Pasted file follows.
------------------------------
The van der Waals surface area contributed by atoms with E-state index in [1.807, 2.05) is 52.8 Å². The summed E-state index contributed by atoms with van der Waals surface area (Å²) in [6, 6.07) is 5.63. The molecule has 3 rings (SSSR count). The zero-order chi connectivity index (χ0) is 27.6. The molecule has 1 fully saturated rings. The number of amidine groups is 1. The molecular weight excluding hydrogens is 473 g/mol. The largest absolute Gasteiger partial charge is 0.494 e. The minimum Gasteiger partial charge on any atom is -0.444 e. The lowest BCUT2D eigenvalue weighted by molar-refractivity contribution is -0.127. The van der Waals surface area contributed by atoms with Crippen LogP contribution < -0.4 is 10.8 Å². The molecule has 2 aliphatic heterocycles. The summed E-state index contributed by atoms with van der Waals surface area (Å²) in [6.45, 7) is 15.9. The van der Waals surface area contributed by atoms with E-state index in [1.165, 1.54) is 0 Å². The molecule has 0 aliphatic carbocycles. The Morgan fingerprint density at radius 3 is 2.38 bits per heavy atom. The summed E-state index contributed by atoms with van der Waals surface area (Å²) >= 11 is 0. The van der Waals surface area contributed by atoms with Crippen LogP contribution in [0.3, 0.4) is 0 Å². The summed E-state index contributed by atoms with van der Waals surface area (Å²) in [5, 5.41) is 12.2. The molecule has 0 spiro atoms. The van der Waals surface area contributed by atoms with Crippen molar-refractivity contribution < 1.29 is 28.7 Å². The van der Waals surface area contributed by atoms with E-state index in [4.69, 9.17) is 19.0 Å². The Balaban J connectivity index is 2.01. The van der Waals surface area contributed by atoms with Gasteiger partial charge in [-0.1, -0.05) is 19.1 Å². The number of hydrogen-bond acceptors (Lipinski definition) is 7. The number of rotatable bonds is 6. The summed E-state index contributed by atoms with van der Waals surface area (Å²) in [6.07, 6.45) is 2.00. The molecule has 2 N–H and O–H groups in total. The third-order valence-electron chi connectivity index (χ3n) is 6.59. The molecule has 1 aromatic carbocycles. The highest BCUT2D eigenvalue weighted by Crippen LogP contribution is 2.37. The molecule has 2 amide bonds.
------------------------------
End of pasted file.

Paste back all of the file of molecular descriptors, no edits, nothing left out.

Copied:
The van der Waals surface area contributed by atoms with E-state index in [1.807, 2.05) is 52.8 Å². The summed E-state index contributed by atoms with van der Waals surface area (Å²) in [6, 6.07) is 5.63. The molecule has 3 rings (SSSR count). The zero-order chi connectivity index (χ0) is 27.6. The molecule has 1 fully saturated rings. The number of amidine groups is 1. The molecular weight excluding hydrogens is 473 g/mol. The largest absolute Gasteiger partial charge is 0.494 e. The minimum Gasteiger partial charge on any atom is -0.444 e. The lowest BCUT2D eigenvalue weighted by molar-refractivity contribution is -0.127. The van der Waals surface area contributed by atoms with Crippen LogP contribution < -0.4 is 10.8 Å². The molecule has 2 aliphatic heterocycles. The summed E-state index contributed by atoms with van der Waals surface area (Å²) in [6.45, 7) is 15.9. The van der Waals surface area contributed by atoms with E-state index in [1.165, 1.54) is 0 Å². The molecule has 0 aliphatic carbocycles. The Morgan fingerprint density at radius 3 is 2.38 bits per heavy atom. The summed E-state index contributed by atoms with van der Waals surface area (Å²) >= 11 is 0. The van der Waals surface area contributed by atoms with Crippen LogP contribution in [0.3, 0.4) is 0 Å². The summed E-state index contributed by atoms with van der Waals surface area (Å²) in [5, 5.41) is 12.2. The molecule has 0 spiro atoms. The van der Waals surface area contributed by atoms with Crippen molar-refractivity contribution < 1.29 is 28.7 Å². The van der Waals surface area contributed by atoms with E-state index in [4.69, 9.17) is 19.0 Å². The Balaban J connectivity index is 2.01. The van der Waals surface area contributed by atoms with Gasteiger partial charge in [-0.1, -0.05) is 19.1 Å². The number of hydrogen-bond acceptors (Lipinski definition) is 7. The number of rotatable bonds is 6. The summed E-state index contributed by atoms with van der Waals surface area (Å²) in [6.07, 6.45) is 2.00. The molecule has 2 N–H and O–H groups in total. The third-order valence-electron chi connectivity index (χ3n) is 6.59. The molecule has 1 aromatic carbocycles. The highest BCUT2D eigenvalue weighted by Crippen LogP contribution is 2.37. The molecule has 2 amide bonds.